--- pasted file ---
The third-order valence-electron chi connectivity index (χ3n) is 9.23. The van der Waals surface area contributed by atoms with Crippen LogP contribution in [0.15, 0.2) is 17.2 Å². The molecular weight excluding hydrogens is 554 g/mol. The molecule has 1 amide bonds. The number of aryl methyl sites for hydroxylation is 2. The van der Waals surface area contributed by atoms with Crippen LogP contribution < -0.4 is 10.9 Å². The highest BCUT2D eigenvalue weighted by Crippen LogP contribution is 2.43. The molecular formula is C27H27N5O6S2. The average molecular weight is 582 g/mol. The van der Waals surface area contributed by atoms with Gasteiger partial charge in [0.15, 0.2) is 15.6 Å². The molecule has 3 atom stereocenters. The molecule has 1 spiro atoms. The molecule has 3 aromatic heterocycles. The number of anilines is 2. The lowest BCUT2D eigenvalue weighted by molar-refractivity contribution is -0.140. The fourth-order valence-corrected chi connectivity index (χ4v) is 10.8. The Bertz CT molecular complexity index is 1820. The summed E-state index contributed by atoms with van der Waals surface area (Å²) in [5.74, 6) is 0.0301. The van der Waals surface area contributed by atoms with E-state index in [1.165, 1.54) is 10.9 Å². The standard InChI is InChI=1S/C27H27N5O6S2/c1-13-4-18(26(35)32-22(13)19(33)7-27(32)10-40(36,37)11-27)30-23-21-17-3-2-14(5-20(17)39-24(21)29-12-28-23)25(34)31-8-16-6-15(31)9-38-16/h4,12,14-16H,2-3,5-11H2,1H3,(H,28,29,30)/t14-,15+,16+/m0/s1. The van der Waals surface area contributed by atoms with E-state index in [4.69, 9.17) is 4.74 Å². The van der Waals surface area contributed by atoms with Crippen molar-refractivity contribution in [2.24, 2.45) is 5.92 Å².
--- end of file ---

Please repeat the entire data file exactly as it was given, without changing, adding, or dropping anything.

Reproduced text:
The third-order valence-electron chi connectivity index (χ3n) is 9.23. The van der Waals surface area contributed by atoms with Crippen LogP contribution in [0.15, 0.2) is 17.2 Å². The molecular weight excluding hydrogens is 554 g/mol. The molecule has 1 amide bonds. The number of aryl methyl sites for hydroxylation is 2. The van der Waals surface area contributed by atoms with Crippen LogP contribution < -0.4 is 10.9 Å². The highest BCUT2D eigenvalue weighted by Crippen LogP contribution is 2.43. The molecular formula is C27H27N5O6S2. The average molecular weight is 582 g/mol. The van der Waals surface area contributed by atoms with Gasteiger partial charge in [0.15, 0.2) is 15.6 Å². The molecule has 3 atom stereocenters. The molecule has 1 spiro atoms. The molecule has 3 aromatic heterocycles. The number of anilines is 2. The lowest BCUT2D eigenvalue weighted by molar-refractivity contribution is -0.140. The fourth-order valence-corrected chi connectivity index (χ4v) is 10.8. The Bertz CT molecular complexity index is 1820. The summed E-state index contributed by atoms with van der Waals surface area (Å²) in [5.74, 6) is 0.0301. The van der Waals surface area contributed by atoms with E-state index in [1.165, 1.54) is 10.9 Å². The standard InChI is InChI=1S/C27H27N5O6S2/c1-13-4-18(26(35)32-22(13)19(33)7-27(32)10-40(36,37)11-27)30-23-21-17-3-2-14(5-20(17)39-24(21)29-12-28-23)25(34)31-8-16-6-15(31)9-38-16/h4,12,14-16H,2-3,5-11H2,1H3,(H,28,29,30)/t14-,15+,16+/m0/s1. The van der Waals surface area contributed by atoms with E-state index in [4.69, 9.17) is 4.74 Å². The van der Waals surface area contributed by atoms with Crippen molar-refractivity contribution in [2.24, 2.45) is 5.92 Å².